Wytheville, VA

Wytheville is a true original, not just because it’s the only town in the country fortunate enough to bear that name but also because of its stunning landscape, which includes majestic mountains, sparkling waters, and rolling hills. No doubt about it – a trip to this memorable and striking town in Southwest Virginia always leaves visitors wanting more!

Historic Sites in Wytheville

Wythe County was created in 1789 and named for George Wythe, the “father of American Jurisprudence” and signer of the Declaration of Independence. In May 1790, Chris Simmerman donated 90 acres, along with John Davis’s 10 acres, to establish a town and county seat. Robert Adams completed a town survey in November of that year, dividing the area into half-acre lots. The town did not have an official name yet but was generally known as Wythe Court House.

Two years later, in October 1792, the town was officially named Evansham, for prominent local citizen Jesse Evans. After a disastrous fire in March 1839, the town was renamed Wytheville. At that time, it was home to about 500 residents.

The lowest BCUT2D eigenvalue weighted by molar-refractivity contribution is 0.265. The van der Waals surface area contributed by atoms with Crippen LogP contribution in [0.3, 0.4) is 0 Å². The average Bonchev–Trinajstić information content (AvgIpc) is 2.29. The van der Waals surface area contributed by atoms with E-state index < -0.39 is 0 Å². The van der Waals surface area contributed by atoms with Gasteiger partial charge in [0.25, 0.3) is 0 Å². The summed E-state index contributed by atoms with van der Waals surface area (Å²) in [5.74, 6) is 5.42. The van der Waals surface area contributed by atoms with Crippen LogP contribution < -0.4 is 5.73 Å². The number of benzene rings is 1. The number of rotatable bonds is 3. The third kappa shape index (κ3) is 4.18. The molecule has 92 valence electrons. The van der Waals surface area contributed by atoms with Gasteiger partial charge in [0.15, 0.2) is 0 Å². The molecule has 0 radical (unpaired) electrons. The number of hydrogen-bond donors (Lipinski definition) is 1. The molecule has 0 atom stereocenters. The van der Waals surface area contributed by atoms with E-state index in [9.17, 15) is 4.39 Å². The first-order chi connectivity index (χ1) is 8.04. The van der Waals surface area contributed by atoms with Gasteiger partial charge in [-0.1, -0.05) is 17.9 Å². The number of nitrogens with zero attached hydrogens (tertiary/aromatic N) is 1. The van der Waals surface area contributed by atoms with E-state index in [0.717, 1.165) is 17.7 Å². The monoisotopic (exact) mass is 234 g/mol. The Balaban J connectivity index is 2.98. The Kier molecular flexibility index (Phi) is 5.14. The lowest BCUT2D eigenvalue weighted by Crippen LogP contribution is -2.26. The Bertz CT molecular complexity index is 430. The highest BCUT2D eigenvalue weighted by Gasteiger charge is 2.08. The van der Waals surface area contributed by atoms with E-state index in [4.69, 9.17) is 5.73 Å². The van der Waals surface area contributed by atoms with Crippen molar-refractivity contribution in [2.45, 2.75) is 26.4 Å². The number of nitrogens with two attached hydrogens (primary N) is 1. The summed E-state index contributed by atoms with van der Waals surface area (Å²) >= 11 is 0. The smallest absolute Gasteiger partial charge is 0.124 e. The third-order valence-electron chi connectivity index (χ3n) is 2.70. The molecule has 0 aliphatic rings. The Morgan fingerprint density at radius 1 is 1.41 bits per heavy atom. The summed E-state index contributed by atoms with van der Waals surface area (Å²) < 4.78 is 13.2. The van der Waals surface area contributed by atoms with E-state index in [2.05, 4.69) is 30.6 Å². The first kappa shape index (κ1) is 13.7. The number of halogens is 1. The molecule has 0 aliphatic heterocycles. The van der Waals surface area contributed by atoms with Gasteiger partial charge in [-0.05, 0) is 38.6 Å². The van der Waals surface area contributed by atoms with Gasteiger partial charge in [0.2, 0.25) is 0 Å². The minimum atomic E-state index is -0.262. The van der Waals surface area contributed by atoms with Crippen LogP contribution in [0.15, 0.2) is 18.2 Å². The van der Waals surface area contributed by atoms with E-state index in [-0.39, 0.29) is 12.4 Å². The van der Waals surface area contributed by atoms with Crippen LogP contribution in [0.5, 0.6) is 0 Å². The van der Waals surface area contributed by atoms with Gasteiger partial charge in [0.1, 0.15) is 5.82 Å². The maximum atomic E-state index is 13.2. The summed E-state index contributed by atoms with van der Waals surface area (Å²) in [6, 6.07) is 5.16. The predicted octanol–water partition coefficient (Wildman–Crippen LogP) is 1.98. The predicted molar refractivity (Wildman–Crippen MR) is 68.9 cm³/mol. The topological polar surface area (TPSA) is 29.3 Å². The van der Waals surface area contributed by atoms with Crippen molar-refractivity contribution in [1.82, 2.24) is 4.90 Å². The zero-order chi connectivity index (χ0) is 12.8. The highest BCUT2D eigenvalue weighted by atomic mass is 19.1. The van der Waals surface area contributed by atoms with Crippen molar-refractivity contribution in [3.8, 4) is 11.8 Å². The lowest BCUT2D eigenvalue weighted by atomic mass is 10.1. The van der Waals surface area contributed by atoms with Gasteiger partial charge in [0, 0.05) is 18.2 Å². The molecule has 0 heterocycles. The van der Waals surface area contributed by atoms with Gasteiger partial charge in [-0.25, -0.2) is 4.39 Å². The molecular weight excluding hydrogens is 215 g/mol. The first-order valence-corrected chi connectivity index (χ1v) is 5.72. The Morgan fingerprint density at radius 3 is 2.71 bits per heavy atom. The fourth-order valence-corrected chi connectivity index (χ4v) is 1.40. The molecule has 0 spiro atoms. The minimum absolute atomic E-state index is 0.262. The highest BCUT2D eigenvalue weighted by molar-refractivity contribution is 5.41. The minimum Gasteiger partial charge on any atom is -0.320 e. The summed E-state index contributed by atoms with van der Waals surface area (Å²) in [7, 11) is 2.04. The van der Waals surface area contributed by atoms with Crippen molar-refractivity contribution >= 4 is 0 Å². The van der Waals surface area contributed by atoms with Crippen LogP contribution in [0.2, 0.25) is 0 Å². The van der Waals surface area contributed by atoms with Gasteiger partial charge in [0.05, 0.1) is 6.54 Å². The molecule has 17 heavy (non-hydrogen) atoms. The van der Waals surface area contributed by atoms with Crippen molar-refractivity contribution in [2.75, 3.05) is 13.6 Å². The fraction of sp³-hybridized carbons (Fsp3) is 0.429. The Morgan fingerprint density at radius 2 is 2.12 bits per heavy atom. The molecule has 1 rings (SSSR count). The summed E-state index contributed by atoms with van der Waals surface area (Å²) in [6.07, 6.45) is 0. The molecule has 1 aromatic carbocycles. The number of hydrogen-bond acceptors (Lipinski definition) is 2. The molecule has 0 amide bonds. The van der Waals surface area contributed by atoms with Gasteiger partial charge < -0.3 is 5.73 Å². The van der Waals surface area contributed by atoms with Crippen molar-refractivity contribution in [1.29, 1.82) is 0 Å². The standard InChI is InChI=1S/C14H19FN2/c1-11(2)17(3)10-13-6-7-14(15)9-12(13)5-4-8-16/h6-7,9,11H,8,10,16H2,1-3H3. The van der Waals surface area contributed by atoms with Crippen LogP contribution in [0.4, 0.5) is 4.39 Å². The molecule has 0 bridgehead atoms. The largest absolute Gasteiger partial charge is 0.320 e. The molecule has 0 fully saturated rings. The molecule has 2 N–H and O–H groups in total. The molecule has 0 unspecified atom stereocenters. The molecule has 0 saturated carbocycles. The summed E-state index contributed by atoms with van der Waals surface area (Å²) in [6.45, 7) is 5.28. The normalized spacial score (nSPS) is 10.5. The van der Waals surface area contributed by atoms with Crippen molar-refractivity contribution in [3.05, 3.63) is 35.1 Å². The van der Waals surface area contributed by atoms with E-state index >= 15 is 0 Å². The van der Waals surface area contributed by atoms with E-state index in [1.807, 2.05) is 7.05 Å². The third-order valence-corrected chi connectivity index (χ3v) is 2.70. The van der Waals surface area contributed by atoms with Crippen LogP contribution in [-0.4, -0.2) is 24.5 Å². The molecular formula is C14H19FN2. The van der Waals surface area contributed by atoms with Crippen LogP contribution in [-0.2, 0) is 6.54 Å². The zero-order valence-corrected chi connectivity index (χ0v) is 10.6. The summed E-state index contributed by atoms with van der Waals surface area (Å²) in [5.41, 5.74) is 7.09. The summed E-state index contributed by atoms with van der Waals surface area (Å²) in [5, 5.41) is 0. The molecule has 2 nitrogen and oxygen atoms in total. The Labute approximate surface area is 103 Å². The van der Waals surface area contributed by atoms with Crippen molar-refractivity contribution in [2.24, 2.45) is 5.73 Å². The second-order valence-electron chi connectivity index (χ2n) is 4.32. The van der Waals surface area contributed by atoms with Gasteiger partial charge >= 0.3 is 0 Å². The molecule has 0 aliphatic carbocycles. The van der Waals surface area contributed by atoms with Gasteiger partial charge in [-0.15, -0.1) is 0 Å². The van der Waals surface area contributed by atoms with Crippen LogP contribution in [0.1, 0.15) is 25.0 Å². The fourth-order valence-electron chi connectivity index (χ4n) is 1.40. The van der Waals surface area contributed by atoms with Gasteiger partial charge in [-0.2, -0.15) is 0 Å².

Proud of its remarkable heritage, Wytheville has preserved much of it and features several museums, including The Wytheville Training School Cultural Center, the region’s only African American Heritage Museum.

Edith Bolling Wilson Birthplace Museum
Address: 145 E. Main Street
Wytheville, VA 24382
Phone: 276-223-3484

Come visit the birthplace and childhood home of First Lady Edith Bolling Wilson. Born and raised in Wytheville, Edith Bolling Wilson is a descendant of Pocahontas and the only Appalachian-born First Lady. As one of only eight historic sites across the country dedicated to the interpretation of a First Lady, the museum tells the story of the overlooked, yet vitally important role Edith Bolling Wilson played in the White House at a pivotal moment during World War I.

Hours M-F: Closed Mondays Tues-Thurs April-Oct 10AM-4PM
Hours Sat-Sun: Sat April-Oct 10AM-2PM